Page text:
Major efforts continue to protect the beleaguered discount drug program.
The American Hospital Association (AHA) filed a supporting brief to the US Court of Appeals in the third appellate district. SANOFI-AVENTIS U.S. LLC, Plaintiff-Appellant/Cross-Appellee, v. U.S. DEPARTMENT OF HEALTH AND HUMAN SERVICES, et al.
Summarizing the case, the pharmaceutical companies in 2020, as the COVID-19 pandemic roared, began refusing to give discounts on drugs purchased and distributed by 340B covered entities using contract pharmacies. The drug companies began refusing to honor 340B discounts unless the drugs were both purchased and dispensed by the covered entity.
Most 340B recipients do not operate their own inhouse pharmacy. It is my opinion, and that of the AHA it appears, that there is no language in the 340B regulations requiring that only pharmacies operated by the 340B provider be allowed to benefit from 340B drug pricing.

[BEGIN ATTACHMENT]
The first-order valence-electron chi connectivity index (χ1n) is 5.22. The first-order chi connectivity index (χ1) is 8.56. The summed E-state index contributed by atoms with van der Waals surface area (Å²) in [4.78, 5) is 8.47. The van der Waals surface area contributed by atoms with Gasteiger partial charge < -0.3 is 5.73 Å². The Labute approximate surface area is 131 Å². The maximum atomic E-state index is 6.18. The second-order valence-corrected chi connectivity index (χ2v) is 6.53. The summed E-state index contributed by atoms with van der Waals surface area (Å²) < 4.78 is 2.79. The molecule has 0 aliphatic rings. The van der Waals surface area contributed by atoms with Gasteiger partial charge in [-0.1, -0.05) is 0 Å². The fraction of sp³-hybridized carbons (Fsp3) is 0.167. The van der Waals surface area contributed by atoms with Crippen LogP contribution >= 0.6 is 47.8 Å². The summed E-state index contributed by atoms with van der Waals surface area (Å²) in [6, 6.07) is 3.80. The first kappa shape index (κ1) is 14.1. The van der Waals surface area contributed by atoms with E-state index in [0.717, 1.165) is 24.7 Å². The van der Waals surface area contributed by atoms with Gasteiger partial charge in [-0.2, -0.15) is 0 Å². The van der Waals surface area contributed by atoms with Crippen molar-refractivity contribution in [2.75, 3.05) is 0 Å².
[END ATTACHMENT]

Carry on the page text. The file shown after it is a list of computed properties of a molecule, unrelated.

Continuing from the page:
Due to the complexity of running a pharmacy, it is out of the budget for most 340B recipients to create an in-house pharmacy. It also ignores the economies of scale that using contract pharmacies provide. Maybe as importantly, such in-house pharmacies would no be able to offer patients the benefits of technologies that scale.
In my opinion, this is part of an ongoing push by drug companies into the healthcare market, particularly the rural market. Drug companies have an inherent conflict of interest when they are both 340B drug providers and healthcare providers in the same markets.
Few folks think of the Stark laws that restrict self-dealing among physicians and what is going on in the pharmaceutical industry. Maybe it is time to revisit Stark and add other providers including drug companies into Stark restrictions.